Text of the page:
The eye of a photographer is one to be reckoned with, always reminding us about the subtleties that lie underneath the grand panorama of our world. Tina Erickson also known as the Picture Pedaler brings her keen eye to the industrial zones of Oakland and Alameda and grabs those subtleties, bringing them into focus, so to speak.
If this process does anything, it provides us with a sort of magnifying glass that lets us see deeper, more intuitively, into the world’s minute underpinnings, forcing us to remember that this place isn’t actually all grand vistas and vast landscapes, but billions of tiny pieces stitched closely together. And the result is almost poetic.
I’m smitten by Tina’s work, not only because of the microscope she uses but also that she’s brave enough to travel into the relatively inhospitable industrial zones of Oakland with an expensive camera. And also because bicycles are a big part of her process. I just love bikes.
I asked Tina some questions about her style:
How is the bicycle part of your photography vision?
Photography is a big part of who I am and how I move though the world. When I bought the bicycle I have now, I brought the camera with me. I realized pedaling broadened my range of scope and allowed me to take more photos than I normally would on foot. Over time, the bicycle has become as important to me as the camera. When I go out riding, I ride for hours. I rarely put the camera away.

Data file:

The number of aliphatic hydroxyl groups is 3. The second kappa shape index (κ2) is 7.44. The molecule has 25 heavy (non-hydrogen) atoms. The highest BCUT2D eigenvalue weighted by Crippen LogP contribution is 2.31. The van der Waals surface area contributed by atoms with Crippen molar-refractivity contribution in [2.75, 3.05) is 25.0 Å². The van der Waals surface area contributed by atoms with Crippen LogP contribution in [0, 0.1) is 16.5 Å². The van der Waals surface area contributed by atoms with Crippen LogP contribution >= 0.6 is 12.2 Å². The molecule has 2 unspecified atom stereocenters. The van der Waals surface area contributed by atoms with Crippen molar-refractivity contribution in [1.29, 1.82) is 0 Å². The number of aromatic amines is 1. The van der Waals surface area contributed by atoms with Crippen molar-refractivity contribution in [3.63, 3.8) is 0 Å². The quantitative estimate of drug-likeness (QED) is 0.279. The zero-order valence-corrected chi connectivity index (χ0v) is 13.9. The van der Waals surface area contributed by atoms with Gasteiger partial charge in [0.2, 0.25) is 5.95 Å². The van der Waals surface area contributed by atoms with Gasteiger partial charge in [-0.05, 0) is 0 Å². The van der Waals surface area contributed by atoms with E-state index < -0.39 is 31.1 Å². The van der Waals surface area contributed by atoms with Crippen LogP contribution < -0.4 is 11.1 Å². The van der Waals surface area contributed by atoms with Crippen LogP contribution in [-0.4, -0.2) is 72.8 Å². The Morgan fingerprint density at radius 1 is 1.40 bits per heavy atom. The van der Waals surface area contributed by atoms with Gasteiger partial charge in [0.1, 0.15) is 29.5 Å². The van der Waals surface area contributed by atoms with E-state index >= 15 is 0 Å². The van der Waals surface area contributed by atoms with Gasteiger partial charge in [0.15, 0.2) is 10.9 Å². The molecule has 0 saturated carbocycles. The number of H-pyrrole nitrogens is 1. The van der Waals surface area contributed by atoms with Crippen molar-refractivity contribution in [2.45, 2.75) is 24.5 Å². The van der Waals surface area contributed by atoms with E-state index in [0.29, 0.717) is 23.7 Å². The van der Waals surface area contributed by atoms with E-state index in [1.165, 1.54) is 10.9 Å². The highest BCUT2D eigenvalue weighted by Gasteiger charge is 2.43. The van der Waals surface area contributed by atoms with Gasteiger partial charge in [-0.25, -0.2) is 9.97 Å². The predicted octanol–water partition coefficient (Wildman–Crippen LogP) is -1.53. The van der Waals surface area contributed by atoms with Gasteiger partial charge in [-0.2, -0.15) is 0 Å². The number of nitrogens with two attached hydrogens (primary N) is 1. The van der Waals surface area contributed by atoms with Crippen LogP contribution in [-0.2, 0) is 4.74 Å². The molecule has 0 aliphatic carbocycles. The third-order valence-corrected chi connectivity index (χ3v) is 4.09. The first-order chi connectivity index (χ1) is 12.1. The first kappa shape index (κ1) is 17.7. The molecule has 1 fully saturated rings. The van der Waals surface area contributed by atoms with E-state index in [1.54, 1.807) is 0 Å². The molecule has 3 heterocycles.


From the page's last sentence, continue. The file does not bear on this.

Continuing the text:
You focus a lot on industrial areas, what do they mean to you?
I am drawn to places and things that are lost or forgotten. I see beauty in the decay. In an urban environment, those places are often found along railroads, piers, or factory heavy streets. In a place seemingly still and desolate, there are many traces of life. I chase memories, even when they are not my own.
How would you describe your technique in five words?
Pedal, wander, daydream, see, collect.
Website Spotlight – Lost in the 415 – A photographer brings her discerning eye to the City of San Francisco.
Take Better Photos Now! Ebook Gets You Out of Auto Mode – A review of the best photography book you can buy for 10 bucks.